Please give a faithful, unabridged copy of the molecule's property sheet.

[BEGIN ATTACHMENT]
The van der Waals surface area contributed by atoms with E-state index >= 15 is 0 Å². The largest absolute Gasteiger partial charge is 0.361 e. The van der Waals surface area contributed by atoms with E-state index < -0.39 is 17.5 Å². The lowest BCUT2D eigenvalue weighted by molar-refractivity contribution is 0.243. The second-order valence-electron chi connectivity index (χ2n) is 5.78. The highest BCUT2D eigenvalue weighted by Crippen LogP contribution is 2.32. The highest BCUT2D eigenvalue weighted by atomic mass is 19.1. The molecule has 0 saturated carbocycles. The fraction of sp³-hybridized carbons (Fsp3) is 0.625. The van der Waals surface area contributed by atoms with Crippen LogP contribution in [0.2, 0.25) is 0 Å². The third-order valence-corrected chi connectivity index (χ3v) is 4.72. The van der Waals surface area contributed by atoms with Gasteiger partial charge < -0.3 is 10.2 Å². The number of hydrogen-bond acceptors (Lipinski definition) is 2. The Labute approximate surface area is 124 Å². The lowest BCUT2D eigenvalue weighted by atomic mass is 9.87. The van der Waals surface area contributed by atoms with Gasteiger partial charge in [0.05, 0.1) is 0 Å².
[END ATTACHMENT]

The van der Waals surface area contributed by atoms with E-state index >= 15 is 0 Å². The largest absolute Gasteiger partial charge is 0.361 e. The van der Waals surface area contributed by atoms with E-state index < -0.39 is 17.5 Å². The lowest BCUT2D eigenvalue weighted by molar-refractivity contribution is 0.243. The second-order valence-electron chi connectivity index (χ2n) is 5.78. The highest BCUT2D eigenvalue weighted by Crippen LogP contribution is 2.32. The highest BCUT2D eigenvalue weighted by atomic mass is 19.1. The molecule has 0 saturated carbocycles. The fraction of sp³-hybridized carbons (Fsp3) is 0.625. The van der Waals surface area contributed by atoms with Crippen LogP contribution in [0.2, 0.25) is 0 Å². The third-order valence-corrected chi connectivity index (χ3v) is 4.72. The van der Waals surface area contributed by atoms with Gasteiger partial charge < -0.3 is 10.2 Å². The number of hydrogen-bond acceptors (Lipinski definition) is 2. The Labute approximate surface area is 124 Å². The lowest BCUT2D eigenvalue weighted by atomic mass is 9.87. The van der Waals surface area contributed by atoms with Gasteiger partial charge in [0.05, 0.1) is 0 Å².